Employment Classification: Trap for the Unwary

wernerjim

LAW
Werner Sabo, FAIA, CSI, and James K. Zahn, FAIA, CSI

Design professionals face a pair of issues regarding how employees are designated, each with two different potential consequences.

Employees or independent contractors?
The first issue is whether a particular person is an “employee” or an “independent contractor.” Many firms hire architects or engineers (or unlicensed draftspersons) for short-duration projects. Rather than consider them full-time employees, the firm pays them a certain amount on a periodic basis, but without offering any benefits or making Federal Insurance Contributions Act (FICA) deductions. These people are considered “independent contractors” who will be responsible for their own taxes, insurance, and so forth.

This has obvious advantages for the firm, since it can end the relationship without worry over unemployment compensation. The firm also does not need to pay overtime. The question is, however, whether the Internal Revenue Service (IRS) or other governmental agencies would see the relationship the same way.

Generally, it does not matter what the relationship is called; rather, what matters is the substance—how the parties actually relate to each other and how they work together. There are several factors that need to be looked at:

1. Does the firm control or have the right to control what workers do and how their job is done? (This includes whether the worker is in the office using the firm’s computers and software or whether the worker can decide to work from his or her own office.)
2. Are the business aspects of the job controlled by the firm? (This includes things like reimbursable expenses, whether the worker is paid when employees are paid, who provides supplies and tools, and so forth.)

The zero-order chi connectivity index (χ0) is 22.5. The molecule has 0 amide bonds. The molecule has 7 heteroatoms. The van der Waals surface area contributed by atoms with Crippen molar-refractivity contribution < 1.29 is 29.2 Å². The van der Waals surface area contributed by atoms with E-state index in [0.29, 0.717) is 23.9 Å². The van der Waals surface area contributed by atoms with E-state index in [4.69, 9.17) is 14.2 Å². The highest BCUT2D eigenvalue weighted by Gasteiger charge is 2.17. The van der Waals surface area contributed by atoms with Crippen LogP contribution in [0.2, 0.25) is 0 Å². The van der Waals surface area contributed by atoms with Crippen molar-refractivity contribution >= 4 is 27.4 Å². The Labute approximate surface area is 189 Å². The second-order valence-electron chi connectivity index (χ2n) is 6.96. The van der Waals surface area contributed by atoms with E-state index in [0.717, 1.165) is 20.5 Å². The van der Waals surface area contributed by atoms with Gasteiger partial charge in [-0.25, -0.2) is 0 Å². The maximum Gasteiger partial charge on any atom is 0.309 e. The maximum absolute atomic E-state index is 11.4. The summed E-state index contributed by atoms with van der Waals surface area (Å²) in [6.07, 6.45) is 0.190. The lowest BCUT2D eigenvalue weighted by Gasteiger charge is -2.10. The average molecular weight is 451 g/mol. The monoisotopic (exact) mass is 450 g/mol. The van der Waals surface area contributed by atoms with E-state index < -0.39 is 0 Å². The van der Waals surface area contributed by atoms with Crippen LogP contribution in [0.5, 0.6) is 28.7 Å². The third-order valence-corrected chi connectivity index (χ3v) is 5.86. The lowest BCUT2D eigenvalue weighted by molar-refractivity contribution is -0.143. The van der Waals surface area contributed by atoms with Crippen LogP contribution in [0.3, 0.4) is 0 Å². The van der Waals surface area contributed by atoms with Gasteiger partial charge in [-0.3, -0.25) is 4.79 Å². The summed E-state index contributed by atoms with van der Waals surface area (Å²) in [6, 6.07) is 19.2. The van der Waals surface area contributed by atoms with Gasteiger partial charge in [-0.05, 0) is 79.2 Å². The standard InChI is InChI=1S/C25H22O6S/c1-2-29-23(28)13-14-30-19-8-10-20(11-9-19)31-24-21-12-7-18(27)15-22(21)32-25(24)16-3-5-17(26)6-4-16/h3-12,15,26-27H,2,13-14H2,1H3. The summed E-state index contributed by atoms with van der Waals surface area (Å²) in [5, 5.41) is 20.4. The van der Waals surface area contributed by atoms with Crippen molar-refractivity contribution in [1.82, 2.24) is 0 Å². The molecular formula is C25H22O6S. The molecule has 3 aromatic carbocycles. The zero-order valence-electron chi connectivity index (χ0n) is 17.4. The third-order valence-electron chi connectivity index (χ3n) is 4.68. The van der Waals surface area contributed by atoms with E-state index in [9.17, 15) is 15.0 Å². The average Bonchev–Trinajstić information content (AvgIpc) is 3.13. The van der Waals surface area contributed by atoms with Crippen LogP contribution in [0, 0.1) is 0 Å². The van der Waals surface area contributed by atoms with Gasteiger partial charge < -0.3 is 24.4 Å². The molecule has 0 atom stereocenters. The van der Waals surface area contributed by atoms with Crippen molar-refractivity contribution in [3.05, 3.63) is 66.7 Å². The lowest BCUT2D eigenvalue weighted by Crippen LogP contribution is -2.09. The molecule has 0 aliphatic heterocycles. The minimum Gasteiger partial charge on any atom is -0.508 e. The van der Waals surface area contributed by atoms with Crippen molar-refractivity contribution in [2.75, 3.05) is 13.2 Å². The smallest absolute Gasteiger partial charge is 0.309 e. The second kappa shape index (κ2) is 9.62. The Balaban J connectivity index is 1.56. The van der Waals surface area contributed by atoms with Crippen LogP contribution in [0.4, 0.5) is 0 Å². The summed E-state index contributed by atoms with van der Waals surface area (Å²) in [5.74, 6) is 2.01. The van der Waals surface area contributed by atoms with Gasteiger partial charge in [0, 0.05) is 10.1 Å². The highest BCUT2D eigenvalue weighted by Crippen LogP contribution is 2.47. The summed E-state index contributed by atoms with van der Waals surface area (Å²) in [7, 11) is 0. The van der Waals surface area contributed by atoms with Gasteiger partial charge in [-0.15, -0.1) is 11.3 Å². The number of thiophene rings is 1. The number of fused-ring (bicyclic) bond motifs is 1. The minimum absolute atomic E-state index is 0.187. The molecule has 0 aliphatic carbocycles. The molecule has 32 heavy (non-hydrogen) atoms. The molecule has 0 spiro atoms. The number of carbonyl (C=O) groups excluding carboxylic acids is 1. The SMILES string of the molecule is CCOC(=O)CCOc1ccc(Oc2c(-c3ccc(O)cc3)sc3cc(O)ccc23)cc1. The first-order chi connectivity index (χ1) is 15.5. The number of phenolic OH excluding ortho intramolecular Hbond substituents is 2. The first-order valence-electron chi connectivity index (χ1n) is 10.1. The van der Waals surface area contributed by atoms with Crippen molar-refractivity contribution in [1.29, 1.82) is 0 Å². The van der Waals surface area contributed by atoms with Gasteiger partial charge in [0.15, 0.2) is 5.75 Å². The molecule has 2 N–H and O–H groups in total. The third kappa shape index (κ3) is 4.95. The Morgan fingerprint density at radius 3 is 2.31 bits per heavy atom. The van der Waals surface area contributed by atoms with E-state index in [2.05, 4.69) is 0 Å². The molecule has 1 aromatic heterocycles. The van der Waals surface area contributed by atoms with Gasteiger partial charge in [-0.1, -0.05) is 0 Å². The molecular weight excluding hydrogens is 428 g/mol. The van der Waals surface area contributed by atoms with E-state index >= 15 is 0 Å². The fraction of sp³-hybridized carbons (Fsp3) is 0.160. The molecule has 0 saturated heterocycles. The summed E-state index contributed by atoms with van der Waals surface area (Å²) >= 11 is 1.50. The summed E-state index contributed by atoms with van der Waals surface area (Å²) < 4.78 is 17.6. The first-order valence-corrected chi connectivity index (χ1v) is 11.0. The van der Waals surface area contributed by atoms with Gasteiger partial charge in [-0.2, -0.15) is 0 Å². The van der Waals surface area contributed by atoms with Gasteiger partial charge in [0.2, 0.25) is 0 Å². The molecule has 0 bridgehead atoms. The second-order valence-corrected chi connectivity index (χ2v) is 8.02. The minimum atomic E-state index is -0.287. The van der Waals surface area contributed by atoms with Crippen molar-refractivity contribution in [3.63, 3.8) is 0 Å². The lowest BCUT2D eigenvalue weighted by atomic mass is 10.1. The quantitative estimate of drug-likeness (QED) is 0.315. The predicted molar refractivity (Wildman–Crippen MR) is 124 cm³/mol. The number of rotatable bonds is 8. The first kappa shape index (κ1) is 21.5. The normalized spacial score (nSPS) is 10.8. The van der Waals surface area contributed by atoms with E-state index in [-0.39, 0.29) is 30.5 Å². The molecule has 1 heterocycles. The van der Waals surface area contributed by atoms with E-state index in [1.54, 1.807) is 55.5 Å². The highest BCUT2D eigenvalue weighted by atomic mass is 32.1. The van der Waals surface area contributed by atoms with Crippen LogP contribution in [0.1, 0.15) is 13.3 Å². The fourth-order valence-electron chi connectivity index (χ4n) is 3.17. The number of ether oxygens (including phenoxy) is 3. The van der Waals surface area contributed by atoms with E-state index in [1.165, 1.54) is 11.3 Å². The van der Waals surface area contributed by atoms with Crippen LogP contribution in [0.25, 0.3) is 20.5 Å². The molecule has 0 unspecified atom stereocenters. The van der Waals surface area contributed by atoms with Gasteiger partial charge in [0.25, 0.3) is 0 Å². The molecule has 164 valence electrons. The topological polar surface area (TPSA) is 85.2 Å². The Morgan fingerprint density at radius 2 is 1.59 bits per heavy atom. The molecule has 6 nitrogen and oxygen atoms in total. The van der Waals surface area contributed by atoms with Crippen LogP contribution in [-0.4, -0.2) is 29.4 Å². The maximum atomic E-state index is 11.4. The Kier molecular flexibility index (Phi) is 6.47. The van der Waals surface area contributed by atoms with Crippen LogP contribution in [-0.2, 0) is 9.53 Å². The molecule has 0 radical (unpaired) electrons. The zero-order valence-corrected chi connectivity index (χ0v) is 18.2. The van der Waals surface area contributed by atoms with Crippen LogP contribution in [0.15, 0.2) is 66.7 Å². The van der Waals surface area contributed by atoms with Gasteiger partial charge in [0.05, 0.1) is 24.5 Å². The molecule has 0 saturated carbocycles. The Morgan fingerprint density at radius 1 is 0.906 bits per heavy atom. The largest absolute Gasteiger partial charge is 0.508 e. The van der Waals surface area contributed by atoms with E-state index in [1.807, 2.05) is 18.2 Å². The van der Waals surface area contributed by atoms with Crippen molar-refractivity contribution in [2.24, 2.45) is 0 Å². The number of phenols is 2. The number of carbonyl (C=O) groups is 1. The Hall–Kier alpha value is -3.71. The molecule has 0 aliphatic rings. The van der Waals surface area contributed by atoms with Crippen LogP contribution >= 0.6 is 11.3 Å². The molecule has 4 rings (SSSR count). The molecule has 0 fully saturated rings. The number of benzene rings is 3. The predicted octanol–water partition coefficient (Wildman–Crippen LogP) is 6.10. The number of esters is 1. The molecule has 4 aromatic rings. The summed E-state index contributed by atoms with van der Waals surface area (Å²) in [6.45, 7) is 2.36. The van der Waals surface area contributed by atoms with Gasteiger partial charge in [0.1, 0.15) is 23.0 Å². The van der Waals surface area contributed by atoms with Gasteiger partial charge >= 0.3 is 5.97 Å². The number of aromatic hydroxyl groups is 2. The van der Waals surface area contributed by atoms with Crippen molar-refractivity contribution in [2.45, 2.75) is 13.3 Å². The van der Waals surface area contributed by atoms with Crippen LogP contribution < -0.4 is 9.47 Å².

3. What are the terms of the relationship? That is, is the worker doing work on more than one project? Is the worker performing a key aspect of the business?

These factors are not necessarily exhaustive, and no single factor is determinative. Rather, the overall relationship must be examined to decide whether an “independent contractor” is in reality an employee. If it turns out the person is considered an employee, the firm will likely face tax consequences that could be substantial. The employee would also be eligible for unemployment compensation if terminated and might be entitled to overtime for past work. Firms that use independent contractors as design professionals should periodically review each situation with a qualified certified public accountant (CPA) or attorney to avoid potential problems.

Personnel descriptions
Design firms often bill out their personnel by job description. For instance, an architectural firm might send out a monthly invoice to its client for hourly services with listing such as:

Architect, 4 hours, $400.00.

An engineer might bill out

Mary Jones, Engineer, $600.00.

This is all fine and well if these individuals actually have the appropriate professional license. Often, they do not. Individuals who are not licensed are sometimes incorrectly designated as “architects” or “engineers.” In most states, this would violate the licensing act. Worse, the client could audit the bills and, upon discovering he or she is paying for an architect when the individual is not one, would demand a return of some or all of the prior fees. This would be highly embarrassing for the firm and might result in the loss of a client as well as substantial money.

There are solutions to this problem. The most obvious is to assign a billing rate for individuals, as opposed to job classifications. For fixed-fee projects, billings should be broken down not by hours, but by percentage of completion of each task. Finally, the firm should verify the license status of each employee to ensure it is correctly representing that status to its clients. This can often be done easily online via each state’s licensing site.

Werner Sabo, FAIA, CSI, and James K. Zahn, FAIA, CSI, are architects, attorneys, and partners in the Chicago law firm of Sabo & Zahn. Both are resource members of the American Institute of Architects’ (AIA’s) National Documents Committee. They can be reached, respectively, at wsabo@sabozahn.com and jzahn@sabozahn.com.

 

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